Growing reliance on computer technology is changing Australia’s workforce forever. Governments, industry and educators are jostling to position themselves for an uncertain future that will affect every sector of the economy. Is it possible for major players to develop harmonious long-term strategies for an economy that is undergoing rapid digital shift?
Australia has become a nation reliant on international interests to prop up our localised economy. The power of giant nations to fuel our economy is great, as is the converse negative effect when our economy is buffeted by changes overseas. Bolstering government coffers through mining, education and tourism was a short-term strategy that is already fracturing, and Australian educators are only just beginning to realise the monumental task involved in training the next generation if we are to avoid a rocky road ahead.
According to a new report by PricewaterhouseCoopers (PwC), almost half of Australian jobs will be affected by “digital disruption” during the next 20 years. The report suggests the formation of a national summit to encourage more science, technology, engineering and mathematics (STEM) expertise in Australia. The Australian Government, on the other hand, continues to dither regarding university research funding, and has been forced to reluctantly guarantee funding for the next two years.
Although the funding extension was welcomed by researchers, Dr Phil McFadden, former chief scientist of Geoscience Australia, believes the piecemeal funding won’t provide adequate security for local scientists who may be poached by overseas labs.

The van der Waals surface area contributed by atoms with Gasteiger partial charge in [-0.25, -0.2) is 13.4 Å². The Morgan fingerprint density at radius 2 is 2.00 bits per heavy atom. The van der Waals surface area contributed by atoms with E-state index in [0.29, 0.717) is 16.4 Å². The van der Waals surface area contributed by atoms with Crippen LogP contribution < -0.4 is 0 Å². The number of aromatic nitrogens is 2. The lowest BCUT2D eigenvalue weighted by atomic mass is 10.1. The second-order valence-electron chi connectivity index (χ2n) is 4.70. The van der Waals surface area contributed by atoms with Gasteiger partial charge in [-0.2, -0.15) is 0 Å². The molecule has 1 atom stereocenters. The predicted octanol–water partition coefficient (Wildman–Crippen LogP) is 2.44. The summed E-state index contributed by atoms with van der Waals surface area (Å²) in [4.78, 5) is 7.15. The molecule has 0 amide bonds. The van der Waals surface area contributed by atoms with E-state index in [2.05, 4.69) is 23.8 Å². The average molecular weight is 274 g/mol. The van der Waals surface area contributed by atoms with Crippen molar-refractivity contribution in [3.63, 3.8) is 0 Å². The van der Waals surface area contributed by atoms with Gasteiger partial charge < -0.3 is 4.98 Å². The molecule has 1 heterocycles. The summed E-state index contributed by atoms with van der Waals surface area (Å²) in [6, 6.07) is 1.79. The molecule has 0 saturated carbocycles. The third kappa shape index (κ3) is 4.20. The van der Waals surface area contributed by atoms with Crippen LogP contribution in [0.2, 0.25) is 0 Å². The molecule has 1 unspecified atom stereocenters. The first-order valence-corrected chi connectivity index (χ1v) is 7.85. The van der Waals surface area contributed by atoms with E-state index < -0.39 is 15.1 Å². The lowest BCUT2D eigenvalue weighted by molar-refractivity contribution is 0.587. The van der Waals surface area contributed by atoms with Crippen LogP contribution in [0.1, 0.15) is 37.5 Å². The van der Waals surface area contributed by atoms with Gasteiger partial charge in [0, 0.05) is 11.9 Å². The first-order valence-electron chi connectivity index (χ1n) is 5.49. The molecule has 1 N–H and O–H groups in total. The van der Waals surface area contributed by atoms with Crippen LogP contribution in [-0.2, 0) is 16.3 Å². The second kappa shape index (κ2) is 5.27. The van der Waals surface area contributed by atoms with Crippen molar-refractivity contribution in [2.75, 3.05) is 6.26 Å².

“Other countries value them highly…so when they’re offered a 10-year contract in Germany or France, and we’re offering them, ‘I don’t know if you’ll have a job tomorrow’, then they pack their bags and go,” Dr McFadden told the Guardian.
Then there are the new generation of “Millennials [the new generation] who prize access over ownership,” according to ZDNet. These younger entrepreneurs and digital rebels are keen to introduce start-ups with the potential to change the way we live and work, but are being hampered by red-tape introduced by Australian governments.
In his keynote presentation to the CeBIT IT conference this week, Dominic Perrottet, the New South Wales Minister for Finance, Services and Property stated that the tendency for governments to ban, over-regulate and over-tax the business models of ‘Millennials’ needs to end.
“This fundamentally misunderstands a profound shift in society around areas of ownership, sustainability, and mindful consumption,” said Mr Perrottet.
The digital shift is being felt by educators (online learning), employers/employees (around half of Australian jobs to be affected), researchers (the onus on short-term financial returns), and entrepreneurs (regulatory restrictions).
Australian educators have some mammoth tasks ahead in harmonising multi-generational interests, projecting future trends and providing appropriate resources and education pathways. It could be a bumpy ride, but if we play our cards right, Australia is poised to become a world leader in education and employment opportunities.